“Words are, of course, the most powerful drug used by mankind.” Rudyard Kipling wasn’t referencing the latest fixture in interior design when he made this statement, but he might as well have been. The home decor trend for words knows no bounds: designers are employing everything from single letters to free-flowing prose, projecting them onto walls, cushions and tablecloths. To suggest that using typography effectively in your home is easy would be incorrect, however. Here we share a selection of handy pointers for getting it right.
When it comes to content, the toughest decision designers are confronted with is one of meaning. Where some favour the power of an enchanting font, others choose a line from their favourite sonnet. There's no one-size-fits-all solution, but there are a few things to bear in mind.
Firstly, it’s important to consider the distinction between public and private space. The best location for prose and poetry that's close to your heart is tucked away behind closed doors, in your bedroom or en-suite bathroom. What may hold a deep meaning for you won't necessarily have any significance for someone else.
If you're selling a property, it's wise to steer clear of anything too personal. Instead, opt for single letters or generic words.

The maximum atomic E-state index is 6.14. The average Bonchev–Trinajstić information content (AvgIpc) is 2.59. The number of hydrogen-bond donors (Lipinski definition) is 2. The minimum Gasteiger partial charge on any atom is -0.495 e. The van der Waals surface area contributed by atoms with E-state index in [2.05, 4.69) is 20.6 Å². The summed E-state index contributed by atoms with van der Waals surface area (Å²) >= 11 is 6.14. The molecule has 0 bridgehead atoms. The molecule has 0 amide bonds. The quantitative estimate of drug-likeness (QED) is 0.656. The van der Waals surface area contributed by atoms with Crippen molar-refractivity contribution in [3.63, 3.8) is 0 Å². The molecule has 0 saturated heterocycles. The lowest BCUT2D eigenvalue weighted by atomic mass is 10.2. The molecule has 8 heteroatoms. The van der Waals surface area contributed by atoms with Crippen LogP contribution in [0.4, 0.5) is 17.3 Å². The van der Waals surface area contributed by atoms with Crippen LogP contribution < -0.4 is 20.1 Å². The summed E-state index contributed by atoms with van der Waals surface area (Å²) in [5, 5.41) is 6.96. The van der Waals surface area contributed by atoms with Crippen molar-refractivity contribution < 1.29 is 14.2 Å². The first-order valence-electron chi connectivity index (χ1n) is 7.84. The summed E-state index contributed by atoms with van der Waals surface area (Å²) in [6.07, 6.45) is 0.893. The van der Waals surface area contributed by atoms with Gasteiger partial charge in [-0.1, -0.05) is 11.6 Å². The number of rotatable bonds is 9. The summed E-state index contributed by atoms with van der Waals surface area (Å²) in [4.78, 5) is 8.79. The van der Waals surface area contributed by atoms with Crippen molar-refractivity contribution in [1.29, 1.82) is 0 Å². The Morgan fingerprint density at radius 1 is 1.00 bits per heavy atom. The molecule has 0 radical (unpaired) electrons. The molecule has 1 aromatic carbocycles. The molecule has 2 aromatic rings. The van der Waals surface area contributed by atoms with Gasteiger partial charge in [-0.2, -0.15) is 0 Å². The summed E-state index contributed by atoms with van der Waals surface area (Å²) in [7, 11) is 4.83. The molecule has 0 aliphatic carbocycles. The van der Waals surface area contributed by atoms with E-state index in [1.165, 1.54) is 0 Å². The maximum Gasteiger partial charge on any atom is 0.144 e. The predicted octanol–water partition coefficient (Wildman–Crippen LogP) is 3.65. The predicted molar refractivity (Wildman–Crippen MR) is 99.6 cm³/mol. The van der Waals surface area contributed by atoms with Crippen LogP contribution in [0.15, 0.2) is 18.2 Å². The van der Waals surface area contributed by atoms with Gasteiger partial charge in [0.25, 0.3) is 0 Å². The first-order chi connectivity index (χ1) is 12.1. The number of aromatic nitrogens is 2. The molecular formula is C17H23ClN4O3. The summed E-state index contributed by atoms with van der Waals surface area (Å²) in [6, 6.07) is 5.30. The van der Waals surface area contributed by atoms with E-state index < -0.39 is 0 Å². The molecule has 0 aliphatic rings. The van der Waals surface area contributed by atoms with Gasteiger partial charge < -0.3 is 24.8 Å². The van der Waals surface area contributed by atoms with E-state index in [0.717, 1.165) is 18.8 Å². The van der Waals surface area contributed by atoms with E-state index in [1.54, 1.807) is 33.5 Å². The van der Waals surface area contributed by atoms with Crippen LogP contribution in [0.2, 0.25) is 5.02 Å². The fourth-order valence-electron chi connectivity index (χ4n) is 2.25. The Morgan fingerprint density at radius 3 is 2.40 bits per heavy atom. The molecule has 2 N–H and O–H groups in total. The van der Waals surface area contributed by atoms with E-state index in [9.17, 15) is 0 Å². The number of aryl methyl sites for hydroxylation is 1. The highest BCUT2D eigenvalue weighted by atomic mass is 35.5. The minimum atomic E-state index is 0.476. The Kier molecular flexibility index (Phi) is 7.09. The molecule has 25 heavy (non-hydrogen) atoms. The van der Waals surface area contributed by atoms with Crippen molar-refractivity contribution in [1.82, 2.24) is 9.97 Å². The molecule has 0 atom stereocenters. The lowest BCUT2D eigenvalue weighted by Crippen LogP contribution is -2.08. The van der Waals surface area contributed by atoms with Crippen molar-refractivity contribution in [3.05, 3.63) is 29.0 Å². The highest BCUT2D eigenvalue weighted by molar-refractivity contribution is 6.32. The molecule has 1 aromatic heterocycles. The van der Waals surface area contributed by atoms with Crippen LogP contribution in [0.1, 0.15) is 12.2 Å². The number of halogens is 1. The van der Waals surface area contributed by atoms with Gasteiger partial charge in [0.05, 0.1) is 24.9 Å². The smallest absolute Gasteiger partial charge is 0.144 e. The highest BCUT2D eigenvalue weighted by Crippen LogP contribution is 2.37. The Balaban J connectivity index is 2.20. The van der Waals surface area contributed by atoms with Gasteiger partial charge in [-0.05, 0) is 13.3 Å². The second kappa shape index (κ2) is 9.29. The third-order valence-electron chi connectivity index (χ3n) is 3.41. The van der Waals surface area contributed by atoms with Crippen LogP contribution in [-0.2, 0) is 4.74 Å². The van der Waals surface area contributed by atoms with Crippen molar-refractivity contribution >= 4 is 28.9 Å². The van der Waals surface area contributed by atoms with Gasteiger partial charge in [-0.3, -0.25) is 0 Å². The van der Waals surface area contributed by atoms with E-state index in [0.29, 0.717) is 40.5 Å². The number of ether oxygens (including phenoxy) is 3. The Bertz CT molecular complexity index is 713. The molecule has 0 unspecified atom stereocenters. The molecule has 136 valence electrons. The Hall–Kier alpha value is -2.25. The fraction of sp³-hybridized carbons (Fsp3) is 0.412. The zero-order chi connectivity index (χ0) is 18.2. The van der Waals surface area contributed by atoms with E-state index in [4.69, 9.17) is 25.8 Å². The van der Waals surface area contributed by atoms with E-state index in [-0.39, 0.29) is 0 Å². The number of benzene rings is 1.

Beware of context
When executed correctly, the use of lettering adds a layer of pleasing texture to a room. However, words should be used sparingly in interior design. A rule of thumb is to use typography to offset the existing styles in a room. For example, minimalist themes can be broken up with complex fonts. Conversely, large and clear lettering can offer respite in a busy space.
As with other interior trends, the trouble with incorporating text into the home is that it can soon become passé. The answer is to avoid permanence. Single letters can easily be rearranged. Similarly, confining your lettering to movable objects such as cushions keeps things fresh, allowing you make regular changes and play with different configurations.
This is less of an issue for those decorating a property with the aim of selling it. With prospective buyers passing quickly through your home, the focus can shift to creating an immediate impact. Once again, the best practice is to keep the design generic. Avoid anything too emotional or specific, relying on the typography to lend visual interest, not meaning, to your property.
Engel & Völkers are real-estate experts with a solid understanding of the impact interior design can have on selling a property. From advice on everything from how to use lettering in your home to the type of flowers buyers find most enticing, the E&V website and our knowledgeable in-store agents are full of actionable tips on how to prepare your property for the market.